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Author Topic: Are small gap between files squished out ?  (Read 7747 times)
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« on: January 30, 2007, 12:48:22 pm »

Here is a quotation of an interesting feature of another disk defragmanter ( :
Other programs actually leave little gaps between files. These do not show up on their interactive displays, so you might not know you even have them! Though you might wonder why a disk that's only 80% full has no visible free areas.

A dreaded problem that we have found with drives that are 2/3 full or so is little gaps, or file interstices. They are between 1 and 15 clusters in size (always less than 16), and sit between most files. This eats up a great deal of free space, and NTFS, in its infinite stupidity, will start sticking files in there when a larger free space is available, causing files with hundreds of fragments.  Yet all (as of the time this was written) other defragmentation programs make such interstices when defragmenting!

The reason has to do with the way NTFS works. After using the defrag API functions in the operating system to move clusters, the destination area is internally rounded up to a multiple of 16 clusters. The little gap thus created cannot immediately be used as the destination of another move, so programs like Diskeeper just skip ahead to the next available spot. After a few seconds, these clusters become available for writing in the normal way. We believe this has to do with the NTFS journal commitment. Anyway, if you don't wait it out, you leave little gaps.

Knowing this, dirms will pack files tight with no gaps. You can ask it to simply slide each file to the left as far as it can, thus incrementally consolidating your free space. Or you can move files into holes without causing these gaps. More on these options in the following sections.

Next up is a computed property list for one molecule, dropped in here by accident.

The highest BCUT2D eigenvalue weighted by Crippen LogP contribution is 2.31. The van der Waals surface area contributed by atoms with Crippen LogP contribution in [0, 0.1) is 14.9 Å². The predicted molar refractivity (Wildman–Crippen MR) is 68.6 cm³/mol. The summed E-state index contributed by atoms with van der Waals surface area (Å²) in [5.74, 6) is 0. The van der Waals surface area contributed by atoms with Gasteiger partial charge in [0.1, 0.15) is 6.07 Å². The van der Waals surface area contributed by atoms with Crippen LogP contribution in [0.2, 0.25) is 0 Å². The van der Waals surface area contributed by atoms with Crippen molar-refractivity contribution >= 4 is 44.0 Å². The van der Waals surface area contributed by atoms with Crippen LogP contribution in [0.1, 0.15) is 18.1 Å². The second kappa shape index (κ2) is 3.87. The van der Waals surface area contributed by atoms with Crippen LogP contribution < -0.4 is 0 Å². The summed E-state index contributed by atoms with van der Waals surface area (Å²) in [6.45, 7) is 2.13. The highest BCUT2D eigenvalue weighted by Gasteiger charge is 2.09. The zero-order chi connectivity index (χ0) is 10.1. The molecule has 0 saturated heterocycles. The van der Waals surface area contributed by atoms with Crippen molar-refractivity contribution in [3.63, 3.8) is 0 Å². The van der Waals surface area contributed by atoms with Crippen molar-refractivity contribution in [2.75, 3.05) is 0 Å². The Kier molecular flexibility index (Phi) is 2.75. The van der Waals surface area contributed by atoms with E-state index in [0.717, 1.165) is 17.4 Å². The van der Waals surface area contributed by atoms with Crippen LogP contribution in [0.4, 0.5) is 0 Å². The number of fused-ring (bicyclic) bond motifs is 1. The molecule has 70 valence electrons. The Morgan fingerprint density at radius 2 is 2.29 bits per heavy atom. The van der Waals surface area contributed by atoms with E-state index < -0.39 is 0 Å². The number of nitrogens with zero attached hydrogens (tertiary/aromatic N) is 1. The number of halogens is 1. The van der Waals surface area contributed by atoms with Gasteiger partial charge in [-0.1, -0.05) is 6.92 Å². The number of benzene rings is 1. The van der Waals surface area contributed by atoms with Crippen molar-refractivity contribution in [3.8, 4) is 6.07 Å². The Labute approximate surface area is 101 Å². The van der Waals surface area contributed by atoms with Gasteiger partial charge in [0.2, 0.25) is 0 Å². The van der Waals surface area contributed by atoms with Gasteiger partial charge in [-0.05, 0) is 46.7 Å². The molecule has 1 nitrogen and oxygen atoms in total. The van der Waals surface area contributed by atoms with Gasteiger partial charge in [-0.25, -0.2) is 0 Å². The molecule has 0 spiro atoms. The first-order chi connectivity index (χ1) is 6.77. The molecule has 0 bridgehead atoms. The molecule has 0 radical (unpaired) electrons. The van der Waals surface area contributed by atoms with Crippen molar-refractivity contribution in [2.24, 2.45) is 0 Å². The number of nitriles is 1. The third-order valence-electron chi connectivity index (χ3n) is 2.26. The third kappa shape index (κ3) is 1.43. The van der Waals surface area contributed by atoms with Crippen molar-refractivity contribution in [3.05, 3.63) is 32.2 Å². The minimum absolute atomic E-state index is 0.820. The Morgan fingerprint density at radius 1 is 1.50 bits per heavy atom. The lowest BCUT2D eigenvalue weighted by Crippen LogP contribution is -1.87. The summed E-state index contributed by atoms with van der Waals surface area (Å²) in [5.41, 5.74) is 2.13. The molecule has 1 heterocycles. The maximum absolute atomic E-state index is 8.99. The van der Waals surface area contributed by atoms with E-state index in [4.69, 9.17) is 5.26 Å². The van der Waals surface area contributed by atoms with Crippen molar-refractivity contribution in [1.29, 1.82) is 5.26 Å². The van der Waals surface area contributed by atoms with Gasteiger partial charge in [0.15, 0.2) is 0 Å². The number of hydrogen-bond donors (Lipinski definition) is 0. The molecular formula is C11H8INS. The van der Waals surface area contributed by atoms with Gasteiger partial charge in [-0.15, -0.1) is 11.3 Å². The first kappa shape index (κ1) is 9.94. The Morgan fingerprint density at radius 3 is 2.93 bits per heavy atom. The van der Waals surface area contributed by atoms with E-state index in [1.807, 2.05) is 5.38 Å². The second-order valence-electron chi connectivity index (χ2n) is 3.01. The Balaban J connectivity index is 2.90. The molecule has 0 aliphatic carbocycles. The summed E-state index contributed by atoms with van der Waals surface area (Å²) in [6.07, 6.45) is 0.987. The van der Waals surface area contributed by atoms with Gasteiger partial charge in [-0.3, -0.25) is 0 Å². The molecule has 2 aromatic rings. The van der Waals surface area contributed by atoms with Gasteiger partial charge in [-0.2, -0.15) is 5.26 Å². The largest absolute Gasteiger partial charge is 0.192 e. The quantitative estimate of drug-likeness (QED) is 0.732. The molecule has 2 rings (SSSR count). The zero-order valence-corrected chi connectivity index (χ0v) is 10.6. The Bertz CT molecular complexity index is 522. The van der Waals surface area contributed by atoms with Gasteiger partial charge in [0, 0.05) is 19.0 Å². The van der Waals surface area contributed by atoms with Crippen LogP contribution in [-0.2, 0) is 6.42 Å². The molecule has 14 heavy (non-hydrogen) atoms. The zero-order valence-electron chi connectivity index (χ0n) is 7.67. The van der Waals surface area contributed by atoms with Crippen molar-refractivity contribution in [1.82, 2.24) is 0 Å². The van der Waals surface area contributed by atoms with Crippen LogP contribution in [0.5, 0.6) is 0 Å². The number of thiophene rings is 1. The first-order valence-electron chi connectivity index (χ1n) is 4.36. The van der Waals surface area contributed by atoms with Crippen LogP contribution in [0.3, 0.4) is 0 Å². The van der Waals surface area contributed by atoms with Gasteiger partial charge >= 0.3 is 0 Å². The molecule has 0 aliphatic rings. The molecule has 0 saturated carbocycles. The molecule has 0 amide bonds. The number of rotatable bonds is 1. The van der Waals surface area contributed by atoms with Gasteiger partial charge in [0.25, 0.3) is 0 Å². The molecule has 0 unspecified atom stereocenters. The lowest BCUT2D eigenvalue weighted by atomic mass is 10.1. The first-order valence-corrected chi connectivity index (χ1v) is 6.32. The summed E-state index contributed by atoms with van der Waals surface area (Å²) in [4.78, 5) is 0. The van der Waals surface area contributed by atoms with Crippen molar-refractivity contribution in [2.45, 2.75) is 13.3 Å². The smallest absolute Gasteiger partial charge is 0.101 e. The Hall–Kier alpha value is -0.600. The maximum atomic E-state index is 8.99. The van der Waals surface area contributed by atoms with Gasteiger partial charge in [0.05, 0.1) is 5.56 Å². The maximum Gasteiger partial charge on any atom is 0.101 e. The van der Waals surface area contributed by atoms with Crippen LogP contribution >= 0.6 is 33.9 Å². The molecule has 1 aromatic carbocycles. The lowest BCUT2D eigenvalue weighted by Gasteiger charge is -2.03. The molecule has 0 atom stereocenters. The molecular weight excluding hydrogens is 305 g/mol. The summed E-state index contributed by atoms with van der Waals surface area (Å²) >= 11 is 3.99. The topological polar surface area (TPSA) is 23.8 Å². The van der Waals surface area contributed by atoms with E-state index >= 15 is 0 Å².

The big problem is that waiting it out is slow. Several seconds is not bad, but magnify it by several thousand files, and you're looking at several days to do a complete defragmentation! So, thoughtful use of dirms will let you make incremental improvements each night, or perform more modest cleanups without adding to the interstice count.

Does JKDefrag perform as well ?
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« Reply #1 on: January 30, 2007, 04:35:27 pm »

Quote from: "LenainJaune"
Here is a quotation of an interesting feature of another disk defragmanter

JkDefrag packs files just as efficiently as Dirms does. But it does not suffer from the "waiting out" period that is mentioned in the article, JkDefrag does it all at full speed.
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